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Sci-Fi Book Club!

Go to a library and grab a copy of Who Fears Death by Nnedi Okorafor. Then attend the September meeting in Oak Park (near the green line stop). 

REVIEW: In her astonishing debut, Okorafor has created a desolate, postapocalyptic Africa of endless desert, failing technology, superstition, and magic. But life is not without hope. Prophesy speaks of a sorcerer who will change the future, end the wars and slavery, and reunite the people. Onyesonwu is a child of rare talent. Conceived by rape, physically different from her peers, Onyesonwu has the light skin, fair hair, and freckles that traditionally mark her as unworthy, frightening, ugly, and evil. But rather than accepting her outcast role, a defiant Onyesonwu uses her magic to prove herself, avenge her mother's rape, and lead her people. Verdict: Beautifully written, this is dystopian fantasy at its very best. Expertly exploring issues of race, gender, and cultural identity, Okorafor blends future fantasy with the rhythm and feel of African storytelling.

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  • wizard

    I usually find this type of story depressing, but it was interesting to see a different type of background. Unfortunately, I was unable to finish the book. Hopefully, in the future the group will choose some books with a bit of humor in them.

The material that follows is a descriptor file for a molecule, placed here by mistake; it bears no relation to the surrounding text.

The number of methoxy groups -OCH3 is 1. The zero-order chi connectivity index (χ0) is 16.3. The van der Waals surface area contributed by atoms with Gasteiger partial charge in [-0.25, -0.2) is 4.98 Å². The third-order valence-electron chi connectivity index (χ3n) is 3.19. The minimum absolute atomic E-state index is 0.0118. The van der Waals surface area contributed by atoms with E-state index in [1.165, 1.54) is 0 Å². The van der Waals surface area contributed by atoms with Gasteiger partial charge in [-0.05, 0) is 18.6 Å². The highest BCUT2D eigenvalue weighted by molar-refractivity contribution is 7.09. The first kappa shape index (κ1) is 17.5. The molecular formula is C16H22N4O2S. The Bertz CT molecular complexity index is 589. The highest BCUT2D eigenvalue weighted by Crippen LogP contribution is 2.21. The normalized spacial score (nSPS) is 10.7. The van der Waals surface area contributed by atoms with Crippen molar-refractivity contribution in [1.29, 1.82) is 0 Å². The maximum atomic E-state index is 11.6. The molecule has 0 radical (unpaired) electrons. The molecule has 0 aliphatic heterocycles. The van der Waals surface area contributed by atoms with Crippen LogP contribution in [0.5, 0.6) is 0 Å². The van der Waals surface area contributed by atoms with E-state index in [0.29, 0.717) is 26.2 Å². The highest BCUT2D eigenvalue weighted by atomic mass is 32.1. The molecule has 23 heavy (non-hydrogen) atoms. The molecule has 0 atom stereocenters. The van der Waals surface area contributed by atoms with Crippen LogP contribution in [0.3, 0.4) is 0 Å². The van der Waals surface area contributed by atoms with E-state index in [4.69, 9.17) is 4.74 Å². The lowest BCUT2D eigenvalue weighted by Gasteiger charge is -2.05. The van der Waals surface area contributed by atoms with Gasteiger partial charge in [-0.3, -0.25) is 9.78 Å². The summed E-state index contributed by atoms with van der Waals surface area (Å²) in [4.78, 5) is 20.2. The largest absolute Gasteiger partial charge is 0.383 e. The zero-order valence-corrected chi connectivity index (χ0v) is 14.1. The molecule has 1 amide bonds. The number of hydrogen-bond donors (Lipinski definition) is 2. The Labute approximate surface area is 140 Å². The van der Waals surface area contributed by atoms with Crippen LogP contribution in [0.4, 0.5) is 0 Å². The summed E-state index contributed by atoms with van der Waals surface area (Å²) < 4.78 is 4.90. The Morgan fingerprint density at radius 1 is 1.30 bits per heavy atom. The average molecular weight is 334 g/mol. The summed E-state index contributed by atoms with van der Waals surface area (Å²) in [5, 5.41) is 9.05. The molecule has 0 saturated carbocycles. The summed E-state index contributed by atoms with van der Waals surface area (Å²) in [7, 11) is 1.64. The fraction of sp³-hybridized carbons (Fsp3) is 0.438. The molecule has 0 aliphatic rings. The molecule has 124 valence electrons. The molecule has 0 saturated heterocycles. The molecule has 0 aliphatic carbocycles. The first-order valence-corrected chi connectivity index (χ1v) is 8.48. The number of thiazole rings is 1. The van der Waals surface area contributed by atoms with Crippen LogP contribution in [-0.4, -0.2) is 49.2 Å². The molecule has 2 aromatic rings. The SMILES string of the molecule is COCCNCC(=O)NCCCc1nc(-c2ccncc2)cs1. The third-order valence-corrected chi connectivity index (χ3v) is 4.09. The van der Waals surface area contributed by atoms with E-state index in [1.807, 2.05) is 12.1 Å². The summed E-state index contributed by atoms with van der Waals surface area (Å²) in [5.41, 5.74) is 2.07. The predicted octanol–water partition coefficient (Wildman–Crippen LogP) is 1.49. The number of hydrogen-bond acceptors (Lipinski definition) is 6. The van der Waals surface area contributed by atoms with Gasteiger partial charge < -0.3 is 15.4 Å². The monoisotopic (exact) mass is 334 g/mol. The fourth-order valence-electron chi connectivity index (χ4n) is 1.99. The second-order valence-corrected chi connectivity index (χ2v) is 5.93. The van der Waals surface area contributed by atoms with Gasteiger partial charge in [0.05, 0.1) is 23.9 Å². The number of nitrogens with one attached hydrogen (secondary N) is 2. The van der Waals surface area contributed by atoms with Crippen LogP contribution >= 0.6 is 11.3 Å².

September 21, 2014

  • Juliebird

    Good!

    September 21, 2014

  • Sandra L.

    Sorry, I have other plans tomorrow. I'll try to pick up the book anyway.

    September 13, 2014

  • Juliebird

    I really enjoyed the book and hope the author writes more for adults in the future. Looking forward to hearing your thoughts on it!

    August 25, 2014

  • Amy

    I hope you keep doing these on weekends. This particular Sunday I have a conflict, but I'd love to join you next month!

    August 9, 2014

  • Juliebird

    I'm slightly past part II and really enjoying the book. Such an easy read for a novel that often covers heavy subjects! I like the fact that the protagonist is a multiracial female though most of the characters are dark skinned African. As a multiracial woman myself, it's rare to find this in literature, especially in science fiction and fantasy. Anyway, really looking forward to hearing your thoughts in September!

    July 29, 2014

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